I do think that shows with political narratives have the potential to affect a viewer’s opinion, especially when the political show is marathoned. For one, characters on these shows are (for the most part) fictional and the viewers are able to get to know them on a personal level. As much as we think we know the people we voted for, we don’t get to see them behind closed doors. Narratives like The West Wing and Political Animals give us that interesting opportunity. The news only gives us the President’s decisions; narratives give us the events and reasons leading up to those decisions. Also, TV shows make politics…less political. When Leslie Knope advocates for sex education on Parks and Rec, it’s not preachy or heavy-handed; it’s hilarious. Her intense love of Pawnee does not seem like a politician going through the motions; it seems sincere because the audience knows her character truly believes in her hometown. All in all, marathoning political shows is much more fun than following actual politics, and definitely has an effect on the audience. I know I feel much more positive about the state of the country when the politics are fictionalized.
I say yes. Being exposed to a certain point of view through media that one watches continuously can change one’s mind set to fit the opinion of what is being said on the program. Even outside of media, if someone is constantly being exposed to a specific opinion, that opinion could have the potential to become their own. During the presidential debate there are always certain news networks that obviously take a side. If a person watches a news network that obviously pushes for Arnold Schwarzenegger to become the president, there’s a good chance that devoted viewers might also want Arnold to become president due to the persuasion of the network.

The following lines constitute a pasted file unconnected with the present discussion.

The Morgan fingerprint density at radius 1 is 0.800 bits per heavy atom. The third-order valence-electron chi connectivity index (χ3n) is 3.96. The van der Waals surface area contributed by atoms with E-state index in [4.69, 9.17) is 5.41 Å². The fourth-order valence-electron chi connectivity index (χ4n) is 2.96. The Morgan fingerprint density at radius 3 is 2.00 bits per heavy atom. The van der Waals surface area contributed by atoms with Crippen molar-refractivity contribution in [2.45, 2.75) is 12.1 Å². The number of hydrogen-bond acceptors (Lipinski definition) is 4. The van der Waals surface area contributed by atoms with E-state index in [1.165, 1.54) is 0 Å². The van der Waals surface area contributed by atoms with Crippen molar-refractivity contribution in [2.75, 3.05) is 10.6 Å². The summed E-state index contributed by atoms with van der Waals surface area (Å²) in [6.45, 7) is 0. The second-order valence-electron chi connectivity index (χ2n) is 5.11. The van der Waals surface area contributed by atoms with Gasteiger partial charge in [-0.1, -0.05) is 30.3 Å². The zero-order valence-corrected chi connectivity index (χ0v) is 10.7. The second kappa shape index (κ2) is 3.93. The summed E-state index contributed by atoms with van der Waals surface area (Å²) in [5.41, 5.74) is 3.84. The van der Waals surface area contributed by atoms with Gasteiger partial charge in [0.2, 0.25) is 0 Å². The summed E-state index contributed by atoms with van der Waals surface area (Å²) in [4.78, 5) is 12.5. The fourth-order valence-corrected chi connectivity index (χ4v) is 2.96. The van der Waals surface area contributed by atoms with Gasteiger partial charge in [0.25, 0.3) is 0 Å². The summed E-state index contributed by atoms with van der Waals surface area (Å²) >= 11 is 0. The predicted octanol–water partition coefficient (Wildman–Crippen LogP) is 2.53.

I’m gonna go a teeny-tiny bit off-topic here…
We could also take this a step farther and say that certain character’s on un-political shows that are connected to a subject of political debate could have the potential to change our political beliefs. We could look at Glee, a musical performance comedy-drama known for openly accepting homosexuality. Someone who marathons Glee and doesn’t support homosexuality might have a para-social relationship with the openly gay character Kurt. Most of the time, If you love a character, that character can do no wrong in your eyes and therefore everything they do is right. So that person with the para-social relationship with Kurt might change their opinion on the debate of LGBT rights.
On the other hand, we could turn this on its head and say maybe these shows draw people in because of the politics they are expressing and not changing the opinion but reassuring the individual that their side of the debate is the right one. Maybe Johnny No-Name marathons a TV show that is about Arnold Schwarzenegger being the president because he really wants Arnold be president in real-life. People are drawn to their already implanted beliefs.